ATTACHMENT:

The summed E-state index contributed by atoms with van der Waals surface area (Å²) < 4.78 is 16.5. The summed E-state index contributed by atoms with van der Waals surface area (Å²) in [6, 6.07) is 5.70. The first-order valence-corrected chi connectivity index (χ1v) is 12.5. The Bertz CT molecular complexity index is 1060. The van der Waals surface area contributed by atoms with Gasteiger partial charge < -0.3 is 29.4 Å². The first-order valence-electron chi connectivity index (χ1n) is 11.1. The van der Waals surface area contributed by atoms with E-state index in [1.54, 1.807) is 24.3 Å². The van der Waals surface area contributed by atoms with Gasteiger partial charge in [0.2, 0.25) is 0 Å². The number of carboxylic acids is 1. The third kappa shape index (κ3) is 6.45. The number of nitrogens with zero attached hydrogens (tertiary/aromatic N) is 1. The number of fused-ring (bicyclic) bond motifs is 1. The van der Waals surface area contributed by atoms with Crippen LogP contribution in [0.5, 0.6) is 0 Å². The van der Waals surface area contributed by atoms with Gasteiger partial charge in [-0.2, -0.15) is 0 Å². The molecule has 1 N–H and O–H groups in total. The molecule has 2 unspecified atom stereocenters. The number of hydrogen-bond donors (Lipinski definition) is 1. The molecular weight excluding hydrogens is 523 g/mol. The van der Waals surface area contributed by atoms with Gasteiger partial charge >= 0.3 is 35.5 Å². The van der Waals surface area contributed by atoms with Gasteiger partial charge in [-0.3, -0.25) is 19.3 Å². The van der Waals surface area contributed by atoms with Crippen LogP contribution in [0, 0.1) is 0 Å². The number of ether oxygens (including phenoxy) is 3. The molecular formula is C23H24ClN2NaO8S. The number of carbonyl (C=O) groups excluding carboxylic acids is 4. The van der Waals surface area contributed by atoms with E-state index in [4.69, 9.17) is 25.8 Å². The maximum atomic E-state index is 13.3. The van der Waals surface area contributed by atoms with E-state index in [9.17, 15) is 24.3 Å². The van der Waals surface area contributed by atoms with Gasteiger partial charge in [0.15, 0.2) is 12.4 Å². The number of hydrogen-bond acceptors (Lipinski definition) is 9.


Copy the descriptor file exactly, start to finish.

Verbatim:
The summed E-state index contributed by atoms with van der Waals surface area (Å²) < 4.78 is 16.5. The summed E-state index contributed by atoms with van der Waals surface area (Å²) in [6, 6.07) is 5.70. The first-order valence-corrected chi connectivity index (χ1v) is 12.5. The Bertz CT molecular complexity index is 1060. The van der Waals surface area contributed by atoms with Gasteiger partial charge < -0.3 is 29.4 Å². The first-order valence-electron chi connectivity index (χ1n) is 11.1. The van der Waals surface area contributed by atoms with E-state index in [1.54, 1.807) is 24.3 Å². The van der Waals surface area contributed by atoms with Gasteiger partial charge in [0.2, 0.25) is 0 Å². The number of carboxylic acids is 1. The third kappa shape index (κ3) is 6.45. The number of nitrogens with zero attached hydrogens (tertiary/aromatic N) is 1. The number of fused-ring (bicyclic) bond motifs is 1. The van der Waals surface area contributed by atoms with Crippen LogP contribution in [0.5, 0.6) is 0 Å². The van der Waals surface area contributed by atoms with Gasteiger partial charge in [-0.2, -0.15) is 0 Å². The molecule has 1 N–H and O–H groups in total. The molecule has 2 unspecified atom stereocenters. The number of hydrogen-bond donors (Lipinski definition) is 1. The molecular weight excluding hydrogens is 523 g/mol. The van der Waals surface area contributed by atoms with Gasteiger partial charge >= 0.3 is 35.5 Å². The van der Waals surface area contributed by atoms with Gasteiger partial charge in [-0.3, -0.25) is 19.3 Å². The van der Waals surface area contributed by atoms with Crippen LogP contribution in [0, 0.1) is 0 Å². The number of ether oxygens (including phenoxy) is 3. The molecular formula is C23H24ClN2NaO8S. The number of carbonyl (C=O) groups excluding carboxylic acids is 4. The van der Waals surface area contributed by atoms with E-state index in [4.69, 9.17) is 25.8 Å². The maximum atomic E-state index is 13.3. The van der Waals surface area contributed by atoms with E-state index in [9.17, 15) is 24.3 Å². The van der Waals surface area contributed by atoms with Gasteiger partial charge in [0.15, 0.2) is 12.4 Å². The number of hydrogen-bond acceptors (Lipinski definition) is 9.